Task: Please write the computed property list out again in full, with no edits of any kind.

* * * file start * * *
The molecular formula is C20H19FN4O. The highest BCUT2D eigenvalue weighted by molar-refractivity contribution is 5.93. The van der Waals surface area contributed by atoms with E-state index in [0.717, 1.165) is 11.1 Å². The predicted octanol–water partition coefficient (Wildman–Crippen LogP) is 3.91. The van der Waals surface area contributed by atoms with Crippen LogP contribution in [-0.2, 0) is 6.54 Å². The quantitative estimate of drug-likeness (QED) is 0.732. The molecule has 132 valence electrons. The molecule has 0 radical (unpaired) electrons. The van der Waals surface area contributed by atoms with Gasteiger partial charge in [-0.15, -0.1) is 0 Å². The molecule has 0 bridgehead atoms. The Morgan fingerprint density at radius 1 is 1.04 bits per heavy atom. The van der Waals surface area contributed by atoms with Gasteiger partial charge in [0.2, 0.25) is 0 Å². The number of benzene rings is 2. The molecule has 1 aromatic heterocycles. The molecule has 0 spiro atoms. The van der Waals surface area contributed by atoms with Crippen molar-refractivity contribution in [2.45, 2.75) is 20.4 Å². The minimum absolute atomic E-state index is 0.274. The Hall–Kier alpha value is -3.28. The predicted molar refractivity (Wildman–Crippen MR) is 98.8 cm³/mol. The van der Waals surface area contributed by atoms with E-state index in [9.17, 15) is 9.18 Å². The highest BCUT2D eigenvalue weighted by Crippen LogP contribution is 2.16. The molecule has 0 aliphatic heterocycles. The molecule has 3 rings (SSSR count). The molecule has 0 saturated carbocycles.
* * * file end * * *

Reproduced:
The molecular formula is C20H19FN4O. The highest BCUT2D eigenvalue weighted by molar-refractivity contribution is 5.93. The van der Waals surface area contributed by atoms with E-state index in [0.717, 1.165) is 11.1 Å². The predicted octanol–water partition coefficient (Wildman–Crippen LogP) is 3.91. The van der Waals surface area contributed by atoms with Crippen LogP contribution in [-0.2, 0) is 6.54 Å². The quantitative estimate of drug-likeness (QED) is 0.732. The molecule has 132 valence electrons. The molecule has 0 radical (unpaired) electrons. The van der Waals surface area contributed by atoms with Gasteiger partial charge in [-0.15, -0.1) is 0 Å². The molecule has 0 bridgehead atoms. The Morgan fingerprint density at radius 1 is 1.04 bits per heavy atom. The van der Waals surface area contributed by atoms with Gasteiger partial charge in [0.2, 0.25) is 0 Å². The number of benzene rings is 2. The molecule has 1 aromatic heterocycles. The molecule has 0 spiro atoms. The van der Waals surface area contributed by atoms with Crippen molar-refractivity contribution in [2.45, 2.75) is 20.4 Å². The minimum absolute atomic E-state index is 0.274. The Hall–Kier alpha value is -3.28. The predicted molar refractivity (Wildman–Crippen MR) is 98.8 cm³/mol. The van der Waals surface area contributed by atoms with E-state index in [9.17, 15) is 9.18 Å². The highest BCUT2D eigenvalue weighted by Crippen LogP contribution is 2.16. The molecule has 0 aliphatic heterocycles. The molecule has 3 rings (SSSR count). The molecule has 0 saturated carbocycles.